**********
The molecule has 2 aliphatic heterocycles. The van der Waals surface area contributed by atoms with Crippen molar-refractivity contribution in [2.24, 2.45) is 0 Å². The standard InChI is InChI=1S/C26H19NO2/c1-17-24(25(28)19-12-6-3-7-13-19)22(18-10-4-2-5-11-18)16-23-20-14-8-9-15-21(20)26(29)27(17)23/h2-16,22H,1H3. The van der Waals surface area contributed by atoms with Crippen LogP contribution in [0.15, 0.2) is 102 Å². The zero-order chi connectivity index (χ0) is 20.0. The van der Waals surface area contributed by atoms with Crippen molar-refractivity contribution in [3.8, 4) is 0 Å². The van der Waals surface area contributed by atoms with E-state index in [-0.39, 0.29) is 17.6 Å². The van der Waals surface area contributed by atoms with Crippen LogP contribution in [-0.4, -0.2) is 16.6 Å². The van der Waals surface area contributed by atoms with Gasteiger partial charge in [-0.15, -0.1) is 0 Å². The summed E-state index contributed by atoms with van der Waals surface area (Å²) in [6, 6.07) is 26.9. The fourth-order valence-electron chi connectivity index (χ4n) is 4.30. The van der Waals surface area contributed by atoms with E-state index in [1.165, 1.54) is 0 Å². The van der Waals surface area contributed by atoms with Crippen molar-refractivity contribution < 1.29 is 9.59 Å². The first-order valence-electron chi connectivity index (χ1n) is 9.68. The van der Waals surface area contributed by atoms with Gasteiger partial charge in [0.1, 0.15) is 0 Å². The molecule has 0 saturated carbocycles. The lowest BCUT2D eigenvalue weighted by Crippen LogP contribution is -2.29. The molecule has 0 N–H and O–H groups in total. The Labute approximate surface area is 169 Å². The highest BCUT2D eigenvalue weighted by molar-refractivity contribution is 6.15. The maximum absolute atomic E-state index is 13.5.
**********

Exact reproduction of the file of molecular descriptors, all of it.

The molecule has 2 aliphatic heterocycles. The van der Waals surface area contributed by atoms with Crippen molar-refractivity contribution in [2.24, 2.45) is 0 Å². The standard InChI is InChI=1S/C26H19NO2/c1-17-24(25(28)19-12-6-3-7-13-19)22(18-10-4-2-5-11-18)16-23-20-14-8-9-15-21(20)26(29)27(17)23/h2-16,22H,1H3. The van der Waals surface area contributed by atoms with Crippen LogP contribution in [0.15, 0.2) is 102 Å². The zero-order chi connectivity index (χ0) is 20.0. The van der Waals surface area contributed by atoms with Crippen molar-refractivity contribution in [3.8, 4) is 0 Å². The van der Waals surface area contributed by atoms with E-state index in [-0.39, 0.29) is 17.6 Å². The van der Waals surface area contributed by atoms with Crippen LogP contribution in [-0.4, -0.2) is 16.6 Å². The van der Waals surface area contributed by atoms with Gasteiger partial charge in [-0.15, -0.1) is 0 Å². The summed E-state index contributed by atoms with van der Waals surface area (Å²) in [6, 6.07) is 26.9. The fourth-order valence-electron chi connectivity index (χ4n) is 4.30. The van der Waals surface area contributed by atoms with E-state index in [1.165, 1.54) is 0 Å². The van der Waals surface area contributed by atoms with Crippen molar-refractivity contribution < 1.29 is 9.59 Å². The first-order valence-electron chi connectivity index (χ1n) is 9.68. The van der Waals surface area contributed by atoms with Gasteiger partial charge in [0.1, 0.15) is 0 Å². The molecule has 0 saturated carbocycles. The lowest BCUT2D eigenvalue weighted by Crippen LogP contribution is -2.29. The molecule has 0 N–H and O–H groups in total. The Labute approximate surface area is 169 Å². The highest BCUT2D eigenvalue weighted by molar-refractivity contribution is 6.15. The maximum absolute atomic E-state index is 13.5.